Dynamic Memory

In C++98 there are six flavors each of operator new and operator delete, so make certain that you're using the right ones. Here are quickie descriptions of operator new:

void* operator new(std::size_t);
Single object form. Throws std::bad_alloc on error. This is what most people are used to using.
void* operator new(std::size_t, std::nothrow_t) noexcept;
Single object nothrow form. Calls operator new(std::size_t) but if that throws, returns a null pointer instead.
void* operator new[](std::size_t);
Array new. Calls operator new(std::size_t) and so throws std::bad_alloc on error.
void* operator new[](std::size_t, std::nothrow_t) noexcept;
Array nothrownew. Calls operator new[](std::size_t) but if that throws, returns a null pointer instead.
void* operator new(std::size_t, void*) noexcept;
Non-allocating, placement single-object new, which does nothing except return its argument. This function cannot be replaced.
void* operator new[](std::size_t, void*) noexcept;
Non-allocating, placement array new, which also does nothing except return its argument. This function cannot be replaced.

They are distinguished by the arguments that you pass to them, like any other overloaded function. The six flavors of operator delete are distinguished the same way, but none of them are allowed to throw an exception under any circumstances anyhow. (The overloads match up with the ones above, for completeness' sake.)

The C++ 2014 revision of the standard added two additional overloads of operator delete for sized deallocation, allowing the compiler to provide the size of the storage being freed.

The C++ 2017 standard added even more overloads of both operator new and operator delete for allocating and deallocating storage for overaligned types. These overloads correspond to each of the allocating forms of operator new and operator delete but with an additional parameter of type std::align_val_t. These new overloads are not interchangeable with the versions without an aligment parameter, so if memory was allocated by an overload of operator new taking an alignment parameter, then it must be decallocated by the corresponding overload of operator delete that takes an alignment parameter.

Apart from the non-allocating forms, the default versions of the array and nothrow operator new functions will all result in a call to either operator new(std::size_t) or operator new(std::size_t, std::align_val_t), and similarly the default versions of the array and nothrow operator delete functions will result in a call to either operator delete(void*) or operator delete(void*, std::align_val_t) (or the sized versions of those).

Apart from the non-allocating forms, any of these functions can be replaced by defining a function with the same signature in your program. Replacement versions must preserve certain guarantees, such as memory obtained from a nothrow operator new being free-able by the normal (non-nothrow) operator delete, and the sized and unsized forms of operator delete being interchangeable (because it's unspecified whether the compiler calls the sized delete instead of the normal one). The simplest way to meet the guarantees is to only replace the ordinary operator new(size_t) and operator delete(void*) and operator delete(void*, std::size_t) functions, and the replaced versions will be used by all of operator new(size_t, nothrow_t), operator new[](size_t) and operator new[](size_t, nothrow_t) and the corresponding operator delete functions. To support types with extended alignment you may also need to replace operator new(size_t, align_val_t) and operator delete(void*, align_val_t) operator delete(void*, size_t, align_val_t) (which will then be used by the nothrow and array forms for extended alignments). If you do need to replace other forms (e.g. to define the nothrow operator new to allocate memory directly, so it works with exceptions disabled) then make sure the memory it allocates can still be freed by the non-nothrow forms of operator delete.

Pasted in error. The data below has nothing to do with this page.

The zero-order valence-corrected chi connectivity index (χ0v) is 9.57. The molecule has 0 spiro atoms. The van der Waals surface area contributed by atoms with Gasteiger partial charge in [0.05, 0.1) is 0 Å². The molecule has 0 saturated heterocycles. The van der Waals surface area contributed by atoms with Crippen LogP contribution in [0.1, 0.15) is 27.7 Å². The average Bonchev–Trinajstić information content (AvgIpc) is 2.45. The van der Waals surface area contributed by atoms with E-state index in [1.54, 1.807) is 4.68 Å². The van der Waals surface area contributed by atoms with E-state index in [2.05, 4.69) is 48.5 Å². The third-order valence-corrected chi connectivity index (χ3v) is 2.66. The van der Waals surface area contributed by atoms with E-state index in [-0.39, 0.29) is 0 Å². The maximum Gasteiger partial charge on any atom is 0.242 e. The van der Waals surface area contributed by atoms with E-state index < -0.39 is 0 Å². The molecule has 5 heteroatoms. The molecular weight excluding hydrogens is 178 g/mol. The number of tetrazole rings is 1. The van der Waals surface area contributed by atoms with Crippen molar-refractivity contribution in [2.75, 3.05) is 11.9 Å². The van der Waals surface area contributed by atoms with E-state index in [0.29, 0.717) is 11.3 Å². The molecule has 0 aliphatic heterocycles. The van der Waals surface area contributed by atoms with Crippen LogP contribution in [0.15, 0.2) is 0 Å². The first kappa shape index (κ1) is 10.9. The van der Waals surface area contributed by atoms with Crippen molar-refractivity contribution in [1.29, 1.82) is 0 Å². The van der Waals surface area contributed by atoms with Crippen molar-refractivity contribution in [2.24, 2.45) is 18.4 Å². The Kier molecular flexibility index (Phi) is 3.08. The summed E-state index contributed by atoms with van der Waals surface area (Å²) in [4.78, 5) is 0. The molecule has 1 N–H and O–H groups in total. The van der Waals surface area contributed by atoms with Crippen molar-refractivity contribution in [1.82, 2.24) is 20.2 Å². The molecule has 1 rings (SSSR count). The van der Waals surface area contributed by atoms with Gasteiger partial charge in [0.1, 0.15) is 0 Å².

If the default versions of operator new(std::size_t) and operator new(size_t, std::align_val_t) can't allocate the memory requested, they usually throw an exception object of type std::bad_alloc (or some class derived from that). However, the program can influence that behavior by registering a new-handler, because what operator new actually does is something like:

    while (true)
      if (void* p = /* try to allocate memory */)
        return p;
      else if (std::new_handler h = std::get_new_handler ())
        h ();
        throw bad_alloc{};

This means you can influence what happens on allocation failure by writing your own new-handler and then registering it with std::set_new_handler:

   typedef void (*PFV)();

   static char*  safety;
   static PFV    old_handler;

   void my_new_handler ()
       delete[] safety;
       safety = nullptr;
       popup_window ("Dude, you are running low on heap memory.  You"
		     " should, like, close some windows, or something."
		     " The next time you run out, we're gonna burn!");
       set_new_handler (old_handler);

   int main ()
       safety = new char[500000];
       old_handler = set_new_handler (&my_new_handler);

Additional Notes

Remember that it is perfectly okay to delete a null pointer! Nothing happens, by definition. That is not the same thing as deleting a pointer twice.

std::bad_alloc is derived from the base std::exception class, see Exceptions.